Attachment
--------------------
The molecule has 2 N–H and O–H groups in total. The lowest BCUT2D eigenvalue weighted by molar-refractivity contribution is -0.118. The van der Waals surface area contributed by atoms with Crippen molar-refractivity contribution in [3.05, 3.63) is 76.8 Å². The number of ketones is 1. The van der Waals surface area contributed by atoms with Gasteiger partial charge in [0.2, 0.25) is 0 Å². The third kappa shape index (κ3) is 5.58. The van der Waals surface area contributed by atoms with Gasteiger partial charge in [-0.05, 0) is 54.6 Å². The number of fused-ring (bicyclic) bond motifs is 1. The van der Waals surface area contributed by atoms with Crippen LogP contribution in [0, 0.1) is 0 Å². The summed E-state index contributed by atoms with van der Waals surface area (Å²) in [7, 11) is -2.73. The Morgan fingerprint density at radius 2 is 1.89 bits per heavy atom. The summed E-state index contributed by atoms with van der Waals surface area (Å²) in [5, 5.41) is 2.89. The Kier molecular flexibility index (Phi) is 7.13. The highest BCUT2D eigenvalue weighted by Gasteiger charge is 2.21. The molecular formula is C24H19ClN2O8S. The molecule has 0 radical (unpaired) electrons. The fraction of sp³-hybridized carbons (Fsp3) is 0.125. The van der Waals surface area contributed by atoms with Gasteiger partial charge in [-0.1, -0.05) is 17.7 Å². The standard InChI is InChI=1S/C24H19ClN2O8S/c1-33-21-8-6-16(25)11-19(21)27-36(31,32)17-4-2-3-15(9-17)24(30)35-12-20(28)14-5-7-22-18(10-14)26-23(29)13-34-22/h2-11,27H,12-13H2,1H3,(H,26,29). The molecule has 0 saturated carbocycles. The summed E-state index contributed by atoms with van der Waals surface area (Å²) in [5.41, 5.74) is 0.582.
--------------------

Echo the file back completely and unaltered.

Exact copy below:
The molecule has 2 N–H and O–H groups in total. The lowest BCUT2D eigenvalue weighted by molar-refractivity contribution is -0.118. The van der Waals surface area contributed by atoms with Crippen molar-refractivity contribution in [3.05, 3.63) is 76.8 Å². The number of ketones is 1. The van der Waals surface area contributed by atoms with Gasteiger partial charge in [0.2, 0.25) is 0 Å². The third kappa shape index (κ3) is 5.58. The van der Waals surface area contributed by atoms with Gasteiger partial charge in [-0.05, 0) is 54.6 Å². The number of fused-ring (bicyclic) bond motifs is 1. The van der Waals surface area contributed by atoms with Crippen LogP contribution in [0, 0.1) is 0 Å². The summed E-state index contributed by atoms with van der Waals surface area (Å²) in [7, 11) is -2.73. The Morgan fingerprint density at radius 2 is 1.89 bits per heavy atom. The summed E-state index contributed by atoms with van der Waals surface area (Å²) in [5, 5.41) is 2.89. The Kier molecular flexibility index (Phi) is 7.13. The highest BCUT2D eigenvalue weighted by Gasteiger charge is 2.21. The molecular formula is C24H19ClN2O8S. The molecule has 0 radical (unpaired) electrons. The fraction of sp³-hybridized carbons (Fsp3) is 0.125. The van der Waals surface area contributed by atoms with Gasteiger partial charge in [-0.1, -0.05) is 17.7 Å². The standard InChI is InChI=1S/C24H19ClN2O8S/c1-33-21-8-6-16(25)11-19(21)27-36(31,32)17-4-2-3-15(9-17)24(30)35-12-20(28)14-5-7-22-18(10-14)26-23(29)13-34-22/h2-11,27H,12-13H2,1H3,(H,26,29). The molecule has 0 saturated carbocycles. The summed E-state index contributed by atoms with van der Waals surface area (Å²) in [5.41, 5.74) is 0.582.